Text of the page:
Sundance review: 'Twenty Feet from Stardom' one of the festival's best

By Jeff Peterson

For the Deseret News

Published: Monday, Jan. 21 2013 10:15 a.m. MST

"Twenty Feet from Stardom"

Graham Willoughby

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Chances are just about everyone has sung along with their music at one point or another, but try naming your favorite backup singer — or any backup singer, for that matter. Drawing a blank?

That’s what veteran music documentarian Morgan Neville set out to change with his latest film, “Twenty Feet from Stardom,” which premiered on opening night of this year’s Sundance Film Festival to multiple standing ovations.

One of a handful of music-themed documentaries at Sundance this year, “Twenty Feet from Stardom” shines a long-overdue spotlight on the singers whose thankless job is to elevate other people’s music while disappearing into the background.

And they do it in spite of the fact that any one of them could sing circles around most of the artists they back.

Through interviews with some of the most respected names in the industry, including A-listers like Bruce Springsteen, Stevie Wonder and Sting, as well as the backup singers themselves — the unheralded movers and shakers of rock ’n’ roll and R&B like Darlene Love and Merry Clayton, among others — “Twenty Feet from Stardom” makes an invaluable contribution to musical history.

Audiences are given an unprecedented look at this highly insular world where “The Blend,” an almost spiritual state of vocal harmony, is valued above all else.

What’s more, Neville shows how these women, many of whom are African American, helped shape the course of music throughout the 20th century, especially during seminal periods like the civil rights movement.

However, “Twenty Feet from Stardom” never feels like a history lesson. Even with all the information he crams into it, Neville keeps the film moving at a brisk pace, making it one of the most entertaining documentaries you’re likely to see.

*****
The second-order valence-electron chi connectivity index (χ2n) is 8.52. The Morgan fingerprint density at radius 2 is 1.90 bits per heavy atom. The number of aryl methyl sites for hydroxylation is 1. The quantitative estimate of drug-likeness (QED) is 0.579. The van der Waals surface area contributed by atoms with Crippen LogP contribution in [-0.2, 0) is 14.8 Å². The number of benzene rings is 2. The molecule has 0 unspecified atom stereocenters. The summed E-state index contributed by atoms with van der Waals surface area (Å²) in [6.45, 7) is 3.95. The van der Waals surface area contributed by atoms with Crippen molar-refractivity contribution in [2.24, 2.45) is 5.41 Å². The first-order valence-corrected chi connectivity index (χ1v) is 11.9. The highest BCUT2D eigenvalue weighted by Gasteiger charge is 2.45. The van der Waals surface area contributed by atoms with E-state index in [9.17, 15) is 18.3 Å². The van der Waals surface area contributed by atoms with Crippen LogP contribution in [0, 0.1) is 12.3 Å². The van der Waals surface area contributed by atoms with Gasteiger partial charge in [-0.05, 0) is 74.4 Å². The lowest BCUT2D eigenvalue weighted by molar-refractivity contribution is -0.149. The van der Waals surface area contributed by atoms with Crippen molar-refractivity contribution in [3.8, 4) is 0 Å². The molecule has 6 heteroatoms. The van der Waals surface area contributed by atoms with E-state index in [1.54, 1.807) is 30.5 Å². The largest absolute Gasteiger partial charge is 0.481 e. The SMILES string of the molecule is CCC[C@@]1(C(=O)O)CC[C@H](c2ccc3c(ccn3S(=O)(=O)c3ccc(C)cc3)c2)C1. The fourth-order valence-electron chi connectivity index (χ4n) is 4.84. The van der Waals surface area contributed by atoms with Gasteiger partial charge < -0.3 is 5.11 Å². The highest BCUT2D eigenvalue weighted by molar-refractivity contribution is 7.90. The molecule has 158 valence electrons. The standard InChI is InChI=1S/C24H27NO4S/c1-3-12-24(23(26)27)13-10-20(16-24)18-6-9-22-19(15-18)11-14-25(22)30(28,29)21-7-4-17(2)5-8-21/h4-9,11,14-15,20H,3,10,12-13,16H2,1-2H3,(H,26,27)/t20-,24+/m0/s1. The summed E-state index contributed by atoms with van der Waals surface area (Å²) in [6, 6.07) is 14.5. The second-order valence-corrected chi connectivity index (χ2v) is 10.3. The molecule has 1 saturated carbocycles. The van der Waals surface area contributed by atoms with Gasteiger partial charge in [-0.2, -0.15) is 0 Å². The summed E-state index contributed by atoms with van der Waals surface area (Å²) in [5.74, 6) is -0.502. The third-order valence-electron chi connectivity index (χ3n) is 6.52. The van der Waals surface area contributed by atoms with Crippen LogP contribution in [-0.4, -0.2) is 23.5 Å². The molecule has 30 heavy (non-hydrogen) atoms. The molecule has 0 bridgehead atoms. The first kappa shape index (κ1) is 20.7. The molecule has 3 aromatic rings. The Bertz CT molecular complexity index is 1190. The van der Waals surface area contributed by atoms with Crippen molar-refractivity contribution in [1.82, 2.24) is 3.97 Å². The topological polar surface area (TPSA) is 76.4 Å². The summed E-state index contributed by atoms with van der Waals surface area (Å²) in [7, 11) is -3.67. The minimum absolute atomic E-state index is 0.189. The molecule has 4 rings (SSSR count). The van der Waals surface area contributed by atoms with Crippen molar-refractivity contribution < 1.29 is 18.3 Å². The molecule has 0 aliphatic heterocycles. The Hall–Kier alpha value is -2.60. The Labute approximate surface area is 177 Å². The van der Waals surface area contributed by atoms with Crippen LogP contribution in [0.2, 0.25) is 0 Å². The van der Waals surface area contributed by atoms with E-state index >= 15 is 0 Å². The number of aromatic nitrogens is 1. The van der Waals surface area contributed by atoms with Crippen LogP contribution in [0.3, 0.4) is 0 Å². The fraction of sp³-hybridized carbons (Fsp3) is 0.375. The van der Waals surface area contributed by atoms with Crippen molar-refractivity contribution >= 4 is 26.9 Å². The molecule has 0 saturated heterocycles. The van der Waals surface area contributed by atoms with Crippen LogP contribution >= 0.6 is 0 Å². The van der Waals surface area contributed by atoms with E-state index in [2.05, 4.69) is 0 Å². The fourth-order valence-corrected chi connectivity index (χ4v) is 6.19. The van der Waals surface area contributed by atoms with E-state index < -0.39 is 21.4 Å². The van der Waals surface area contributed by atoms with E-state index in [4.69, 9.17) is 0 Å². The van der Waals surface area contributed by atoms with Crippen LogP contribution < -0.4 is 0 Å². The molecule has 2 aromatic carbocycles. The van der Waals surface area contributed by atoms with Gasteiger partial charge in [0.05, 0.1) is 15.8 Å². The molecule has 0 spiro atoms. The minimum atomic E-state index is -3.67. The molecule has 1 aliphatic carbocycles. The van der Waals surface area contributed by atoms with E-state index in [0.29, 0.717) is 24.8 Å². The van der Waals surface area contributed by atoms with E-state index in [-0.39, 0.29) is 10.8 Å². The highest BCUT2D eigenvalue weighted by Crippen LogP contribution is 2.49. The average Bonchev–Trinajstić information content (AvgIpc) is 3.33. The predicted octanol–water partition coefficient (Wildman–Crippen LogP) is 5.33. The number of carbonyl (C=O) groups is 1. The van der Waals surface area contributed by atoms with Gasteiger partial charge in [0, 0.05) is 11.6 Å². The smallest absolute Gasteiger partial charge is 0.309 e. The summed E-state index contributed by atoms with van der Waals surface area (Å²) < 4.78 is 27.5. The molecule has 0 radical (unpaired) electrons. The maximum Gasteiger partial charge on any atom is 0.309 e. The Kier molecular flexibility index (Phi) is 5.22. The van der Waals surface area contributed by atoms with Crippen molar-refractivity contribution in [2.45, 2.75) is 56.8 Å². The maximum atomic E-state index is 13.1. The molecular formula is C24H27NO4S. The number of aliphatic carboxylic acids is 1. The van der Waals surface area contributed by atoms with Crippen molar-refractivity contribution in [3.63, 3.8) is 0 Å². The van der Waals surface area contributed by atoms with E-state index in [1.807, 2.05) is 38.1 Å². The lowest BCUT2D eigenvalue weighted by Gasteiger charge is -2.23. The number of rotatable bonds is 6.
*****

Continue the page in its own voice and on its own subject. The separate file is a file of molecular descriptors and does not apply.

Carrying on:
A big part of that is its fantastic soundtrack. If you weren’t a fan of musicians like Luther Vandross, Joe Cocker and Ike and Tina Turner beforehand (and, of course, the talented backup singers that made their music what it was), you might be after you walk out still humming their tunes.

Ultimately, though, what makes “Twenty Feet from Stardom” easily one of the best films at Sundance this year is the backup singers themselves. Just because they’re not household names doesn’t mean these women don’t have big personalities, and listening to them tell their life stories is both fascinating and, at times, heartbreaking.

One of the highlights of the entire film, though, comes about halfway through when Mick Jagger of the Rolling Stones and Merry Clayton, who also sang backup on songs like Lynyrd Skynyrd’s “Sweet Home Alabama,” recount the late-night recording session that resulted in one of the Rolling Stones’ most iconic tracks, “Gimme Shelter.” Even non-Stones fans might feel a shiver run down their spines listening to Clayton’s virtuoso performance.

Like the talented vocalists it profiles, Neville’s film deserves the attention of every music lover — not to mention anyone who just appreciates a good documentary.

“Twenty Feet from Stardom” offers a rare glimpse at an unfortunately overlooked part of music history, and it does it in a way that is as entertaining and engaging as the best Hollywood movies.

Luckily, if you aren’t able to catch it at Sundance, “Twenty Feet from Stardom” has already been picked up for distribution — in fact, it was the first movie purchased during this year’s festival — so expect it in theaters or on DVD/Blu-ray sometime in the near future.

Parents should take note that “Twenty Feet from Stardom” has not yet been rated by the MPAA. Although its content is generally mild and is mostly suitable for a broad audience, there is one extremely brief instance of partial nudity and some mild language.

A native of Utah Valley and a devoted cinephile, Jeff Peterson is currently studying humanities and history at Brigham Young University.

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